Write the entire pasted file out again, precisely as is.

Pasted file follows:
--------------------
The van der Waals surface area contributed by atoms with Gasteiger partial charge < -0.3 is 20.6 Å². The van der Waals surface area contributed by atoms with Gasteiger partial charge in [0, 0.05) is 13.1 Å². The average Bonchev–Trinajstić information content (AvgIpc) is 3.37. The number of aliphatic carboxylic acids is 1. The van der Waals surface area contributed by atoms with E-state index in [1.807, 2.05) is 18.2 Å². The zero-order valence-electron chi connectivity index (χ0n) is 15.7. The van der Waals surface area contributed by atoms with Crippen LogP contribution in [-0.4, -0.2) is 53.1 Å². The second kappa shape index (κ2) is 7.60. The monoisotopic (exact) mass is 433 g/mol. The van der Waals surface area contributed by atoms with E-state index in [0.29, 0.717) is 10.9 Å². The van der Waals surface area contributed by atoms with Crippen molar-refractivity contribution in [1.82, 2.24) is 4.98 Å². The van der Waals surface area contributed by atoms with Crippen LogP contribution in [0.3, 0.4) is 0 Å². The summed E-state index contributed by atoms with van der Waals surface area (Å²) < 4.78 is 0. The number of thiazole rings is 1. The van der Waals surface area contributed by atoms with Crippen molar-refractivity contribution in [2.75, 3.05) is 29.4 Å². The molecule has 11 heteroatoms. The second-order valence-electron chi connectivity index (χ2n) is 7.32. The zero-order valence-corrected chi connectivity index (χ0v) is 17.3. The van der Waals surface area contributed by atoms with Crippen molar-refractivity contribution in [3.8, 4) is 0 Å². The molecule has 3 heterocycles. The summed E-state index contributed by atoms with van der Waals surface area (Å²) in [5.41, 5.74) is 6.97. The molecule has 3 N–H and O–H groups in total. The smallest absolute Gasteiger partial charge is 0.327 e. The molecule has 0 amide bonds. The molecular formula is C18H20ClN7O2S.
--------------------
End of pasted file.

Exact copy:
The van der Waals surface area contributed by atoms with Gasteiger partial charge < -0.3 is 20.6 Å². The van der Waals surface area contributed by atoms with Gasteiger partial charge in [0, 0.05) is 13.1 Å². The average Bonchev–Trinajstić information content (AvgIpc) is 3.37. The number of aliphatic carboxylic acids is 1. The van der Waals surface area contributed by atoms with E-state index in [1.807, 2.05) is 18.2 Å². The zero-order valence-electron chi connectivity index (χ0n) is 15.7. The van der Waals surface area contributed by atoms with Crippen LogP contribution in [-0.4, -0.2) is 53.1 Å². The second kappa shape index (κ2) is 7.60. The monoisotopic (exact) mass is 433 g/mol. The van der Waals surface area contributed by atoms with E-state index in [0.29, 0.717) is 10.9 Å². The van der Waals surface area contributed by atoms with Crippen molar-refractivity contribution in [1.82, 2.24) is 4.98 Å². The van der Waals surface area contributed by atoms with Crippen LogP contribution in [0.3, 0.4) is 0 Å². The summed E-state index contributed by atoms with van der Waals surface area (Å²) < 4.78 is 0. The number of thiazole rings is 1. The van der Waals surface area contributed by atoms with Crippen molar-refractivity contribution in [2.75, 3.05) is 29.4 Å². The molecule has 11 heteroatoms. The second-order valence-electron chi connectivity index (χ2n) is 7.32. The zero-order valence-corrected chi connectivity index (χ0v) is 17.3. The van der Waals surface area contributed by atoms with Crippen molar-refractivity contribution in [3.8, 4) is 0 Å². The molecule has 3 heterocycles. The summed E-state index contributed by atoms with van der Waals surface area (Å²) in [5.41, 5.74) is 6.97. The molecule has 3 N–H and O–H groups in total. The smallest absolute Gasteiger partial charge is 0.327 e. The molecule has 0 amide bonds. The molecular formula is C18H20ClN7O2S.